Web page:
Even before the COVID-19 crisis then, it was becoming increasingly clear that a strategy of regional hostility was not sustainable for Pakistan, or for the region as a whole. The current status of the economy, the balance of payments, human development and climate change have created the perfect storm. The coronavirus ravaging country after country is a reminder to rethink priorities, a reminder also that while geographical borders demarcate policy domain, many of our common challenges know no borders, whether arising from environmental pollution, degradation of river basins and glaciers, or viruses. An uncooperative neighbourhood in this context comes at a cost – one that is too heavy to be carried on the shoulders of a malnourished population.
Figure 6 Water stress regions, the ratio of water withdrawals to supply by 2040
A way forward
Why does the uncooperative situation persist despite the enormous risks to the very survival of the people in the region? The argument thus far for continuing the status quo is based on the hostile neighbourhood being taken as an exogenous factor. The decisions of the state are then a reflection of the priorities mandated by regional politics. Agency for change is minimal. There are very limited stakes in each other’s economies and therefore no substantial, vocal constituencies that lose out when relationships are fractured. Formal trade with India has hovered between 1.2 and 3.5 per cent of Pakistan’s trade in the last two decades. Seen from the Indian perspective it is even more insignificant – trade with Pakistan has stayed well within just half a per cent of its global trade in the same period. And while economic gains from cooperation in energy and water are unquestionable, it is also out of question to undertake cross-border investments from fear of being held hostage by the other. There is such little to be had, that it is no great loss when it is lost.
By dispensing with Indian Occupied Kashmir’s autonomy, Narendra Modi’s government has suffocated whatever little space there was for improving the relationship with Pakistan. Followed up as it was with the Citizenship Amendment Act later in the year, and suppression of protests against both acts, there is little ambiguity left about the appetite for peace in Indian leadership at the moment. There is some hope, however, for democracy to force a corrective path, driven not perhaps by a constituency for peace, but by an economic imperative. India’s growth has slowed successively, down now to 4.7 per cent this quarter, the slowest in seven years. The COVID crisis has come hot on the heels of the existing slowdown. There may yet be a window for a rethinking of national priorities and for embracing the vision of a cooperative neighbourhood.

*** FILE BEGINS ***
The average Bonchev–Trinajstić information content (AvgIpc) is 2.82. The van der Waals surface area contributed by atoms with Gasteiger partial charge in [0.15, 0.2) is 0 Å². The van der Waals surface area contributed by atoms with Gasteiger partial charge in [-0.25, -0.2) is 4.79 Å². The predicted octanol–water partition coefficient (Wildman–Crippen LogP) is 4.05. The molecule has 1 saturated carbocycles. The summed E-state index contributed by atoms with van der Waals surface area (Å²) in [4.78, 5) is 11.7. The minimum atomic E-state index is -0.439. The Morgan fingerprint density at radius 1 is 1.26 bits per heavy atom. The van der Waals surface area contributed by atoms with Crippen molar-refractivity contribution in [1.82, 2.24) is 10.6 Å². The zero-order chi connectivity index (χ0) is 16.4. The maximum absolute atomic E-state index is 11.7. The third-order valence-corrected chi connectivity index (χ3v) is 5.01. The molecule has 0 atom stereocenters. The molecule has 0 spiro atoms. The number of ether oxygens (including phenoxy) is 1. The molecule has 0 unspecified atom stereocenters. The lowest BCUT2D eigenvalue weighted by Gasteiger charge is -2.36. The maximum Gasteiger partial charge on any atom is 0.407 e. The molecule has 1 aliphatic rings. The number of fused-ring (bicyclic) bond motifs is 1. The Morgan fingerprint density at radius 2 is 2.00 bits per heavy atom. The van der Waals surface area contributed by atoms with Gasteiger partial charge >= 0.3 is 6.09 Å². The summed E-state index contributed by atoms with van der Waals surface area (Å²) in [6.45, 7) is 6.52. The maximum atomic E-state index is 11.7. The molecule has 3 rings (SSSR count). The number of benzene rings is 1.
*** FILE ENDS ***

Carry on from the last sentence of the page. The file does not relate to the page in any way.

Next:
While this vision needs political support to be plausible, it does not need a comprehensive settlement of all border disputes. China, for example, remains India’s top import partner and fourth most important export partner despite territorial disputes. In fact, China also maintains strong trade ties with the ASEAN countries, despite disputes over the South China Sea. Forging ahead with economic ties generates a virtuous cycle, building constituencies for peace and space for dialogue that can be leveraged to make progress on the politically sensitive “no-go” areas of bilateral relationships.
While India runs through the cycle of nationalist far-right politics, there are still ways for reasonable people on both sides to continue contributing to the vision of peace and cooperation, focusing on small gains that build trust and people-to-people contact, while avoiding politically charged items. Lower government involvement also lowers the risks of the derailment, generating space to develop the vision and groundwork required for peace outside of the minefield of Track 1 dialogue.
For trade, for example, while the political climate makes it difficult to push for free formal trade, limited informal border trade can build people-to-people contact and enhance the welfare of participating communities. The border haats established between Bangladesh and India in 2011 demonstrate these benefits. Initially, four borders haats were set up as a confidence-building measure, with only local produce permitted to be traded. Given the strong, positive response to the initiative, both the range of products traded and the number of haats have increased over time and demonstrated successes have included an increase in trust, in people-to-people connections, and in local jobs and income.
Other examples of small initiatives to promote trust-building and people-to-people contact include cooperative joint research projects and academic linkages. Initiatives such as the South Asian Economics Students Meet (SAESM) are a case in point. Inaugurated in 2004, this is a forum for young economists in the SAARC region to get together to present their research. Each of the SAARC countries takes turns to host the annual SAESM meet, which has continued interrupted despite fluctuations in the formal relationships. In addition to generating feedback and exposure for young researchers, it has helped form friendships and networks, building trust and contributing to ameliorate the ‘other’-isation prevalent in the formal media and politics. Academic collaboration is also an important way to claim intellectual space in the discussion of regional politics and economics. Similarly, cultural exchanges and health and religious tourism also provide safe pockets within which to continue to build relationships and trust. The Kartarpur Corridor illustrates this aptly. Built and inaugurated after the tumultuous border conflict in 2019, the opening of the corridor was received with unrestricted jubilation from the people in both Punjabs and across the Sikh community in India and beyond.